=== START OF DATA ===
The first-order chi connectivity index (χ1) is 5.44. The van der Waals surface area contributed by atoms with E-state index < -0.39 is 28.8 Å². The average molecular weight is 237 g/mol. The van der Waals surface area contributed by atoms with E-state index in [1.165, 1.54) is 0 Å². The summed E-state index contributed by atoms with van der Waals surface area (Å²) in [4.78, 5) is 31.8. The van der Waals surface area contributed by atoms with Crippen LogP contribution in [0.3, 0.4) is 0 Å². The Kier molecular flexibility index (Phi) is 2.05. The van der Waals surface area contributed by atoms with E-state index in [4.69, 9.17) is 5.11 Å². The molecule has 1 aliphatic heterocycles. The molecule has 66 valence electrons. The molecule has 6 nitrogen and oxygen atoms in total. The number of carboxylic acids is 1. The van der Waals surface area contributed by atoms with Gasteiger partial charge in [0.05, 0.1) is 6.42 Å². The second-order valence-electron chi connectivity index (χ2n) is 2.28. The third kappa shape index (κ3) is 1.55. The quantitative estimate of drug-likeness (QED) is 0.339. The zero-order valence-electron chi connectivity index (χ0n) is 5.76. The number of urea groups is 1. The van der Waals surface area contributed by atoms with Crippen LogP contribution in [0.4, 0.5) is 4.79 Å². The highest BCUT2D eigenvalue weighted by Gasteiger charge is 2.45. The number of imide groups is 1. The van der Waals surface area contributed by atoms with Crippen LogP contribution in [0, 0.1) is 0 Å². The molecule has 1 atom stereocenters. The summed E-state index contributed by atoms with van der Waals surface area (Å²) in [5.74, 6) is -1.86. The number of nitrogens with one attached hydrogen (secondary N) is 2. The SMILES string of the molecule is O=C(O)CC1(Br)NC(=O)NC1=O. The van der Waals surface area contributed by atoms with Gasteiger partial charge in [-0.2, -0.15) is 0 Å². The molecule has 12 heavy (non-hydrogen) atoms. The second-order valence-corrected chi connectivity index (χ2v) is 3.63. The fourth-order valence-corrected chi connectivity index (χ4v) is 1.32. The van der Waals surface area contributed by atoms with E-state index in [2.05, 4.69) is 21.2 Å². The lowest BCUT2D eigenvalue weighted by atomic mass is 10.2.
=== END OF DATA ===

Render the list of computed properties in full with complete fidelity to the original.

The first-order chi connectivity index (χ1) is 5.44. The van der Waals surface area contributed by atoms with E-state index < -0.39 is 28.8 Å². The average molecular weight is 237 g/mol. The van der Waals surface area contributed by atoms with E-state index in [1.165, 1.54) is 0 Å². The summed E-state index contributed by atoms with van der Waals surface area (Å²) in [4.78, 5) is 31.8. The van der Waals surface area contributed by atoms with Crippen LogP contribution in [0.3, 0.4) is 0 Å². The Kier molecular flexibility index (Phi) is 2.05. The van der Waals surface area contributed by atoms with E-state index in [4.69, 9.17) is 5.11 Å². The molecule has 1 aliphatic heterocycles. The molecule has 66 valence electrons. The molecule has 6 nitrogen and oxygen atoms in total. The number of carboxylic acids is 1. The van der Waals surface area contributed by atoms with Gasteiger partial charge in [0.05, 0.1) is 6.42 Å². The second-order valence-electron chi connectivity index (χ2n) is 2.28. The third kappa shape index (κ3) is 1.55. The quantitative estimate of drug-likeness (QED) is 0.339. The zero-order valence-electron chi connectivity index (χ0n) is 5.76. The number of urea groups is 1. The van der Waals surface area contributed by atoms with Crippen LogP contribution in [0.4, 0.5) is 4.79 Å². The highest BCUT2D eigenvalue weighted by Gasteiger charge is 2.45. The number of imide groups is 1. The van der Waals surface area contributed by atoms with Crippen LogP contribution in [0, 0.1) is 0 Å². The molecule has 1 atom stereocenters. The summed E-state index contributed by atoms with van der Waals surface area (Å²) in [5.74, 6) is -1.86. The number of nitrogens with one attached hydrogen (secondary N) is 2. The SMILES string of the molecule is O=C(O)CC1(Br)NC(=O)NC1=O. The van der Waals surface area contributed by atoms with Gasteiger partial charge in [-0.2, -0.15) is 0 Å². The molecule has 12 heavy (non-hydrogen) atoms. The second-order valence-corrected chi connectivity index (χ2v) is 3.63. The fourth-order valence-corrected chi connectivity index (χ4v) is 1.32. The van der Waals surface area contributed by atoms with E-state index in [2.05, 4.69) is 21.2 Å². The lowest BCUT2D eigenvalue weighted by atomic mass is 10.2.